Waymo's self-driving Chrysler Pacifica Hybrid prototype
J.D. Power's U.S. Tech Choice study shows that car buyers are increasingly afraid that self-driving cars will fail, however they want vehicles with driver assistance features and active safety tech.
According to Kristin Kolodge, executive director of driver interaction and HMI research at J.D. Power:
“In most cases, as technology concepts get closer to becoming reality, consumer curiosity and acceptance increase. With autonomous vehicles, we see a pattern where trust drives interest in the technology and right now, the level of trust is declining.”
While this study could seem negative for those that are pushing for the adoption of autonomous cars, all new technologies take time to catch on. Since J.D. Power's study shows that drivers of all ages are okay with driver assistance features, and actually want the new tech in their vehicles, this can be seen as a necessary step in the direction of self-driving.
Tesla Autopilot is simply an advanced suite of driver assistance and active safety technologies.
Let's use Tesla as an example. Tesla is known for its Autopilot feature, which is essentially an advanced suite of driver assistance technologies. The system started with more minimal features and has grown to what it is today. As Tesla continues to update the technology, it becomes more advanced, and will eventually become fully autonomous.
The reason for using Tesla as an example is that J.D. Power's study showed that Tesla drivers had more than double the interest and trust in autonomous vehicles than non-Tesla drivers. This is because they already have access to a semi-autonomous system in their vehicles. More and more automakers are adding advanced active and automated safety technology, and some, like Toyota, are including it as standard on all vehicles. In the next five years, all cars in the U.S. will be required to have autonomous emergency braking, and the more advanced system include emergency steering. Once people become more acquainted with such features, and see the positive results, their comfort level will inevitably rise.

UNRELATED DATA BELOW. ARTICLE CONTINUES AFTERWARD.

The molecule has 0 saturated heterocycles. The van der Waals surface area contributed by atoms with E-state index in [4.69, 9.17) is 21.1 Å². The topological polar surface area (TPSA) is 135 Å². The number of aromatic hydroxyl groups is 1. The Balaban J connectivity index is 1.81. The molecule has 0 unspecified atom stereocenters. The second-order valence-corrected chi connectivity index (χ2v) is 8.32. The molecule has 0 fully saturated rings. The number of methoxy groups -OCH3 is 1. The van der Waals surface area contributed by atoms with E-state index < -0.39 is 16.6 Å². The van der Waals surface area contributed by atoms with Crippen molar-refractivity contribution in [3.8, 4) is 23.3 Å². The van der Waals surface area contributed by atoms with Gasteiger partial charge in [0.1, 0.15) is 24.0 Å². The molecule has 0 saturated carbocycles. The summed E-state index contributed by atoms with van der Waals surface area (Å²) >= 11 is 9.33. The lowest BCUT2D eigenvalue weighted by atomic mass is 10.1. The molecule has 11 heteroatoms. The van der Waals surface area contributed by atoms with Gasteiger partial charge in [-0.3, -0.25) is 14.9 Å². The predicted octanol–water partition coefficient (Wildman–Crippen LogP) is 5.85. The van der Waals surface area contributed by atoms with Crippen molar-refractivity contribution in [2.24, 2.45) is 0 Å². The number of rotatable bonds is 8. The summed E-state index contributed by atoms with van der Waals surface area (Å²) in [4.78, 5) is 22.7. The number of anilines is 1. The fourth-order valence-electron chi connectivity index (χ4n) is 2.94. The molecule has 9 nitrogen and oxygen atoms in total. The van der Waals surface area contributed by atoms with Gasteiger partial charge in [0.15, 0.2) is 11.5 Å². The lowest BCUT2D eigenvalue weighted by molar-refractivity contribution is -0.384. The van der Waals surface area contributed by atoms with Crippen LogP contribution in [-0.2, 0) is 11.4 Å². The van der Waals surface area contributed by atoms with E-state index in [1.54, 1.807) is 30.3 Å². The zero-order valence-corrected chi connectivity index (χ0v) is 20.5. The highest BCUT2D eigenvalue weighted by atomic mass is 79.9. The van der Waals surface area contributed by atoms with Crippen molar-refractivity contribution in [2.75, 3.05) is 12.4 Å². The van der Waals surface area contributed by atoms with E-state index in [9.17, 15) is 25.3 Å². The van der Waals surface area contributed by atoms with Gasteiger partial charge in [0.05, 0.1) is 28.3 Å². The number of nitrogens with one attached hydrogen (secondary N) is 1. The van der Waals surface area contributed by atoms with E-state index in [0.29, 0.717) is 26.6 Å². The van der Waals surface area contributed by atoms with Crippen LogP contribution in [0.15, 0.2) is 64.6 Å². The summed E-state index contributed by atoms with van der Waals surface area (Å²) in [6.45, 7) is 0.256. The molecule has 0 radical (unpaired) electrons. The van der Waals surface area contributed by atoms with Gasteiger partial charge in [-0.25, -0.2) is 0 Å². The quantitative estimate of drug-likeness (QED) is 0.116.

Now, let's look at some details about the J.D. Power's study, and what was found related to self-driving cars and automated technologies:
The study is in its third year, and was conducted in January and February of 2017, with results from a total of over 8,500 consumers. The survey found that for the second year in a row, driver's faith in self-driving cars has declined. 11 percent more Gen Z consumers and 9 percent more Pre-Boomers said they definitely don't trust automated driving, when compared to 2016 results.
Although of all respondents, the top two interests in regards to new car tech offerings were collision prevention features and driver assistance technology. Of the respondents top ten new tech choices (without any impact based on price), three are semi-autonomous in nature; emergency braking, emergency steering, and lane change assist. It seems that maybe people are just a bit confused about these technologies.
Basically, when asked if consumers trust "self-driving cars" in general, there is still increasing apprehension. However, when asked about automated features that will keep them safer and make their lives easier, they are supportive and interested. We can only assume that once the general public is more exposed to these features (like that of the Tesla drivers) they will have a better understanding, and increased trust.
Kolodge pointed out:
“Along with collision mitigation, there are many benefits to autonomous vehicles, including allowing those who are unable to drive in today’s vehicles to experience freedom of mobility. Interestingly, though, 40% of Boomers do not see any benefits to self-driving vehicles. Automated driving is a new and complex concept for many consumers; they’ll have to experience it firsthand to fully understand it. As features like adaptive cruise control, automatic braking and blind-spot warning systems become mainstream, car buyers will gain more confidence in taking their hands off the steering wheel and allowing their vehicles to step in to prevent human error.”
Source: J.D. Power